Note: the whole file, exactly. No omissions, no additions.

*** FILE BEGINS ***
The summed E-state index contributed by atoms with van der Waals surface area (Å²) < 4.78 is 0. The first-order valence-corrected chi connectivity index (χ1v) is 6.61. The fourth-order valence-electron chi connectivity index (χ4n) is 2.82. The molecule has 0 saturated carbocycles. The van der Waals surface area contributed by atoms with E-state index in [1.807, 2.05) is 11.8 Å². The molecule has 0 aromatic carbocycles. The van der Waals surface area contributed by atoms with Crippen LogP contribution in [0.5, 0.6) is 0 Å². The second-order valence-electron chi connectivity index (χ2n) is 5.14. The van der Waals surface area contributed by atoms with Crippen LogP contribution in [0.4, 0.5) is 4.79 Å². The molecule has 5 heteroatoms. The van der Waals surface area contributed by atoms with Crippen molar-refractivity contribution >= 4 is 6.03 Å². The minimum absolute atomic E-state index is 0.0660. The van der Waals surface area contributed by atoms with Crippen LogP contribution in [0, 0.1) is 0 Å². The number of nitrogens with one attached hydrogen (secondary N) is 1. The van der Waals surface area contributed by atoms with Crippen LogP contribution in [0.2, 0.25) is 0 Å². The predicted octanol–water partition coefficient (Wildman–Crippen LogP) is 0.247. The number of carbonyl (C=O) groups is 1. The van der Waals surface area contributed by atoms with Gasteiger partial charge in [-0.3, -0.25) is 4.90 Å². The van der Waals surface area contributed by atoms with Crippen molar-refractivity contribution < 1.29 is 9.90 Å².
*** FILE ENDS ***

The summed E-state index contributed by atoms with van der Waals surface area (Å²) < 4.78 is 0. The first-order valence-corrected chi connectivity index (χ1v) is 6.61. The fourth-order valence-electron chi connectivity index (χ4n) is 2.82. The molecule has 0 saturated carbocycles. The van der Waals surface area contributed by atoms with E-state index in [1.807, 2.05) is 11.8 Å². The molecule has 0 aromatic carbocycles. The van der Waals surface area contributed by atoms with Crippen LogP contribution in [0.5, 0.6) is 0 Å². The second-order valence-electron chi connectivity index (χ2n) is 5.14. The van der Waals surface area contributed by atoms with Crippen LogP contribution in [0.4, 0.5) is 4.79 Å². The molecule has 5 heteroatoms. The van der Waals surface area contributed by atoms with Crippen molar-refractivity contribution >= 4 is 6.03 Å². The minimum absolute atomic E-state index is 0.0660. The van der Waals surface area contributed by atoms with Crippen LogP contribution in [0, 0.1) is 0 Å². The number of nitrogens with one attached hydrogen (secondary N) is 1. The van der Waals surface area contributed by atoms with Crippen LogP contribution in [0.2, 0.25) is 0 Å². The predicted octanol–water partition coefficient (Wildman–Crippen LogP) is 0.247. The number of carbonyl (C=O) groups is 1. The van der Waals surface area contributed by atoms with Gasteiger partial charge in [-0.3, -0.25) is 4.90 Å². The van der Waals surface area contributed by atoms with Crippen molar-refractivity contribution < 1.29 is 9.90 Å².